A count of component issues trading above a specified
moving average expressed as a percentage.
This is one of the most important indicators for
measuring participation. The 200-day moving average is a long-term
smoothing of price movement, and a stock's price in relation to this
moving average is a good indication of its long-term trend. For example,
when the price index moves below the 200-day moving average, we can
assume the long-term trend is down until the price index moves back
above the 200-day moving average.
There are no automatic assumptions that can be made about this index.
For example, just because 80% of stocks are above their 200-day moving
average, there is no guarantee that a downside reversal can't happen. In
fact, once the index has moved to an extreme end of its range, it's a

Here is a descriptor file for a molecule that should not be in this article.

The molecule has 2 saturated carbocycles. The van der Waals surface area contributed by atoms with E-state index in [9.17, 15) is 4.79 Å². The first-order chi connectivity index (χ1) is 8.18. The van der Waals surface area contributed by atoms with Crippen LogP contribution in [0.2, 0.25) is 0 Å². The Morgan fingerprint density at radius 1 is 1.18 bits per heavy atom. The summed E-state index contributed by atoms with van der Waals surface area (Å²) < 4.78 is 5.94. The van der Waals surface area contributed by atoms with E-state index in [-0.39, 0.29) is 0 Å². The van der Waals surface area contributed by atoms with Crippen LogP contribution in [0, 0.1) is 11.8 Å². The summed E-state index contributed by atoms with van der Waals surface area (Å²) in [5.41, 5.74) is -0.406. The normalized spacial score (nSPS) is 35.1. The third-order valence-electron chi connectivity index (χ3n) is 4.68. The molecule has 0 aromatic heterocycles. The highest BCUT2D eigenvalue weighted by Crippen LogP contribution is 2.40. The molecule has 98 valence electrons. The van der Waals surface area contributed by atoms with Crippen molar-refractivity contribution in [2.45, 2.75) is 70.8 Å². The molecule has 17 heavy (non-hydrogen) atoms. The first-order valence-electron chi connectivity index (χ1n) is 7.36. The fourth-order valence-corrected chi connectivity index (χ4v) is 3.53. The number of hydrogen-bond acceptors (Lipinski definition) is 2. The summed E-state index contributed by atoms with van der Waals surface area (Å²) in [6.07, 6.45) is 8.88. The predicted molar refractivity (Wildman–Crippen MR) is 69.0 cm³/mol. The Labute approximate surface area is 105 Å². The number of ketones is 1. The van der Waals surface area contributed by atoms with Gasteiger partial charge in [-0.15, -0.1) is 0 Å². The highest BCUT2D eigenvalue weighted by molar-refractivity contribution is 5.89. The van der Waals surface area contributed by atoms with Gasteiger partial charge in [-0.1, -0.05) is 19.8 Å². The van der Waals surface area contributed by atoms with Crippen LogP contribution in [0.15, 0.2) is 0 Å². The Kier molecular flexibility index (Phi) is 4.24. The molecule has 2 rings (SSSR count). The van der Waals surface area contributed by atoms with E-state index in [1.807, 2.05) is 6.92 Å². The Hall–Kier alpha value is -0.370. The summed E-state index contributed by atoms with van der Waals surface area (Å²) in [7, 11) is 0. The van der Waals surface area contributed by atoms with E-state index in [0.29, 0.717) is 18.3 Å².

good idea to be alert for a change in direction, because the market
improves until it is as good as it can get, then it starts to
deteriorate. Conversely, as soon as things are as bad as they can get,
they start improving.
The percentage of component issues above their 200
day moving average is considered a reliable indicator of long term
movement in the securities market. When above 70% and subsequently
declining below 70% it is considered to mean that the long term
direction of the market has turned bearish. Vice-versa, when below 30%
and subsequently rising above 30% a bullish indication is given.
The most important aspect of this indicator is the trend. When the
market is trending upward this index should be also be trending up. A
trend divergence indicates that fewer and fewer stocks are in sync with
the price trend and that a price reversal is likely.
The shorter term moving averages provide remarkable
insight into the shorter term internal strength or weakness of the index
or ETF. Developing and deteriorating trends may be detected very early.